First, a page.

Clark App


Digital insurance broker

Clark analyses its clients’ insurance data and compares it with the offers available from other insurance companies. The insurtech company uses various tools, including an app aimed at making the topic of insurance more interesting for young people.

About Clark
Founders from Clark

Marco Adelt, Chris Lodde, Steffen Glomb and Christopher Oster (from left to right) set up Clark in 2015.

In 2021, digital technology can be found at the heart of most cutting-edge young businesses, like Clark, a digital insurance broker, for instance. The Clark app provides its users with an analysis of their insurance situation, so that they are able to optimise it by comparing offers of more than 160 insurance companies. The system was developed by CEO and co-founder Christopher Oster and his three co-founders Marco Adelt, Steffen Glomb and Chris Lodde. Today, Clark employs more than 300 people.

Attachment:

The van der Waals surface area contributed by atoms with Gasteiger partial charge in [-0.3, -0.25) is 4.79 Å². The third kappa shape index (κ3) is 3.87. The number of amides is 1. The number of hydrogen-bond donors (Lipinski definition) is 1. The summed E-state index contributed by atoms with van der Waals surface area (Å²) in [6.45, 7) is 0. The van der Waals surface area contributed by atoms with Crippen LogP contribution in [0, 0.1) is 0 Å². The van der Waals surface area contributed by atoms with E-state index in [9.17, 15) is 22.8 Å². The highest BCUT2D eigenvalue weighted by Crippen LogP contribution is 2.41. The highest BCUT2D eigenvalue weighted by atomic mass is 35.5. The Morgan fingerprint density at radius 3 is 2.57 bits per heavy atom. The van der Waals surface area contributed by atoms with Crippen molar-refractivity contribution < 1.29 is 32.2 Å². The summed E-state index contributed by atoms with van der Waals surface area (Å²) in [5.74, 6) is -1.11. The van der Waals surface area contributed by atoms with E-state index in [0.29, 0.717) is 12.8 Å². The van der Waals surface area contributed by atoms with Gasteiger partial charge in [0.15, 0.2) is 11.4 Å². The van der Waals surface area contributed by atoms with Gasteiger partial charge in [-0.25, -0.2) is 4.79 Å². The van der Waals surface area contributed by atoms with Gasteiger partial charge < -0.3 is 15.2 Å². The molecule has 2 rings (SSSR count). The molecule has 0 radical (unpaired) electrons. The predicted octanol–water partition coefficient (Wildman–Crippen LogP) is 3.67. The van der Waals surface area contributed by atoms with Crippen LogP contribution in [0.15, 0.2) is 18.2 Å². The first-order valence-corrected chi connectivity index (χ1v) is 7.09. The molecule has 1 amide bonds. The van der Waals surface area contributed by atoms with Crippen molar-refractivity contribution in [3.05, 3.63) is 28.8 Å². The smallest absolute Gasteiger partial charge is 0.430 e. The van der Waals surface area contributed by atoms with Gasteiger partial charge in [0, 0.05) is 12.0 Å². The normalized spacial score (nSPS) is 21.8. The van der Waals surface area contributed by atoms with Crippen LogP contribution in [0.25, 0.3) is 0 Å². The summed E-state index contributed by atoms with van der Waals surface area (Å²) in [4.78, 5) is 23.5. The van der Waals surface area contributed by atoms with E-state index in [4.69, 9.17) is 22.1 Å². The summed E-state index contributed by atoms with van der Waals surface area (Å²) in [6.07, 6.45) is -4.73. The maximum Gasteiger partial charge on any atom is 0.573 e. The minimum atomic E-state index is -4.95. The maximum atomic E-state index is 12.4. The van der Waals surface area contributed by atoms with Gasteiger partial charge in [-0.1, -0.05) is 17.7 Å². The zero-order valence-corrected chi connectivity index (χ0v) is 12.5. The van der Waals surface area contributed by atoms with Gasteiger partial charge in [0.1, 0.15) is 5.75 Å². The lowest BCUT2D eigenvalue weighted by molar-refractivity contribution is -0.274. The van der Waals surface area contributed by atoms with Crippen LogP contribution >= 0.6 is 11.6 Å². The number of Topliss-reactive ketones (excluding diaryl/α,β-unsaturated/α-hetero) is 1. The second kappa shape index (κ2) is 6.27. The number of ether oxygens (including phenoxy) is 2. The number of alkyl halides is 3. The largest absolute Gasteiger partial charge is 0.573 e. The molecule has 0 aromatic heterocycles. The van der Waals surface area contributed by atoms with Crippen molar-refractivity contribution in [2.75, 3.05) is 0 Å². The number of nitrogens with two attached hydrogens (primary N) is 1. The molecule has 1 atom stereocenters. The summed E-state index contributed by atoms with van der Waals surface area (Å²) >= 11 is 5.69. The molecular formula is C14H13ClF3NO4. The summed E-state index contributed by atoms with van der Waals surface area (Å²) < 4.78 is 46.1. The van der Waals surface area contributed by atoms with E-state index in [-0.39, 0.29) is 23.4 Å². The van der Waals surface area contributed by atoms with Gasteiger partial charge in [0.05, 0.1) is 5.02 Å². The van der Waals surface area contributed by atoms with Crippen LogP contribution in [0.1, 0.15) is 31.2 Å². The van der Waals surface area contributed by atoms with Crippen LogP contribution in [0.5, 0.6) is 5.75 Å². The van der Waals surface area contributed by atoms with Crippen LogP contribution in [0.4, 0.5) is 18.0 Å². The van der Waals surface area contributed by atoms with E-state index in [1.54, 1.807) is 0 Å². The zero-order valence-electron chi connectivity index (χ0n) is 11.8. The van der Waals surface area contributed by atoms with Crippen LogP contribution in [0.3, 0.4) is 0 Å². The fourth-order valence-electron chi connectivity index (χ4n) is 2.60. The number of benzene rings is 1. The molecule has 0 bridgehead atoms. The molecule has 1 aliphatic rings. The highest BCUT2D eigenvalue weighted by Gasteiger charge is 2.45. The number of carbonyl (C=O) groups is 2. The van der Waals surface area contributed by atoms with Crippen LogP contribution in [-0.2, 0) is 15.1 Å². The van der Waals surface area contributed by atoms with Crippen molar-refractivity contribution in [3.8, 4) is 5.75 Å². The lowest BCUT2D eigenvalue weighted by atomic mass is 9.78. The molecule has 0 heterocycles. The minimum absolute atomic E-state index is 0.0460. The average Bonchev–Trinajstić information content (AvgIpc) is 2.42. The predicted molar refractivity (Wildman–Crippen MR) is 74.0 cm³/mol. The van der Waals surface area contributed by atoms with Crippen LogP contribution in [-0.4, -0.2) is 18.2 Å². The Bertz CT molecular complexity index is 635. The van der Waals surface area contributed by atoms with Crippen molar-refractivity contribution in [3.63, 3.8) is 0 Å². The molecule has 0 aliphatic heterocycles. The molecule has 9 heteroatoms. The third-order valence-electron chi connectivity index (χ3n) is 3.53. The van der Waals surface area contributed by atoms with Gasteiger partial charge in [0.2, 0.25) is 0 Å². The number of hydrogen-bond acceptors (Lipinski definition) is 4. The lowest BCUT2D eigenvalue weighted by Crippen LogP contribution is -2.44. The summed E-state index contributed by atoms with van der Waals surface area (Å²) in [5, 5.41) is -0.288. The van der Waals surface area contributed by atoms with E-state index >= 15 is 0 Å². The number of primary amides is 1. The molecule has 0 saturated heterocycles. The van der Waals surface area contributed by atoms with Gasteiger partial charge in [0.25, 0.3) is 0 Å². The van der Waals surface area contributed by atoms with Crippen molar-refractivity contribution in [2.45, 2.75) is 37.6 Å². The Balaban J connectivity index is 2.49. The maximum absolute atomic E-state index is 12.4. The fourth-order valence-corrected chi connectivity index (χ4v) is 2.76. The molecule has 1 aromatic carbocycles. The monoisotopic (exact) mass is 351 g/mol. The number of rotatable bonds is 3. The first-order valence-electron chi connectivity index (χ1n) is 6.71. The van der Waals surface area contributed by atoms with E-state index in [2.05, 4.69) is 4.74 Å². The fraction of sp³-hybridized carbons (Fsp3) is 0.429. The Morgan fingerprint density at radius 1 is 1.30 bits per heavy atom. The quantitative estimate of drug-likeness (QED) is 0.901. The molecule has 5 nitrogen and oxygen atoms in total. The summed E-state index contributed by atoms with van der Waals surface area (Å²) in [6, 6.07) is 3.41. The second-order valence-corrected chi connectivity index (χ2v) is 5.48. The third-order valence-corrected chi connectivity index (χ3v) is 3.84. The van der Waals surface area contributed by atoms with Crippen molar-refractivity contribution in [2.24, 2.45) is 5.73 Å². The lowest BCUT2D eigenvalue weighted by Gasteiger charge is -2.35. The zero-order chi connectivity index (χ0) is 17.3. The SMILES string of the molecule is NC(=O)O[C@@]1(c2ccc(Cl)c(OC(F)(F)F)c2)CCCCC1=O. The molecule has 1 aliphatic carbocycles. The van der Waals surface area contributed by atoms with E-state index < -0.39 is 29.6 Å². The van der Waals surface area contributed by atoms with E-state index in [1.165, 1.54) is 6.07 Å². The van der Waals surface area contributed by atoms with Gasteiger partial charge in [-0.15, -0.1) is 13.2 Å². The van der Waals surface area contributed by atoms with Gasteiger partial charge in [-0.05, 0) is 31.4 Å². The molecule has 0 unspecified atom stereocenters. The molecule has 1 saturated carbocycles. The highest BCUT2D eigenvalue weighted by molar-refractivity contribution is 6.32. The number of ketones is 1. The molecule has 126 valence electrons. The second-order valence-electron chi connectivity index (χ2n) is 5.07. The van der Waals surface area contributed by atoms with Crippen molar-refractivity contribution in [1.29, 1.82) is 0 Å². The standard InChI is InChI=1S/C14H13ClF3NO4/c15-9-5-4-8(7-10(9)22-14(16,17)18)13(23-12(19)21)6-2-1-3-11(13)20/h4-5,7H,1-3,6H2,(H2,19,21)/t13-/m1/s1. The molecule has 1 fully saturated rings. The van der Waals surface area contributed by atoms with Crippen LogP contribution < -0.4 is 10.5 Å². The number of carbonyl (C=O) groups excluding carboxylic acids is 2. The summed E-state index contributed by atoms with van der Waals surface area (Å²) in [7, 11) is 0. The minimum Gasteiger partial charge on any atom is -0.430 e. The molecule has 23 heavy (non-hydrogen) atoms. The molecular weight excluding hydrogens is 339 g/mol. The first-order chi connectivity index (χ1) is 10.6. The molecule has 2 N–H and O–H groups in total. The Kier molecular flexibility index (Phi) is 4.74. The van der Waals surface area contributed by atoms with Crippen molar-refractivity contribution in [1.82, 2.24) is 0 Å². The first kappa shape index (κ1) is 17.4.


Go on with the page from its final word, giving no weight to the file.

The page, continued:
The Clark app provides clients with a reliable summary of their insurance situation: are all their individual contracts and policies well coordinated with one another? Are they covered for all their individual risks? How much value are they getting for their money? Are there cheaper offers out there? If the insurance situation is too complicated, one of more than 100 independent insurance experts can be consulted via chat, email or phone. The service is free for customers to use. There is no obligation to sign up for alternative offers.

Clark office

Clark’s portal enables users to keep an eye on all their insurance policies and manage them in a paper-free process, covering everything from car insurance to personal liability insurance. The company’s team work hard to keep enhancing the product.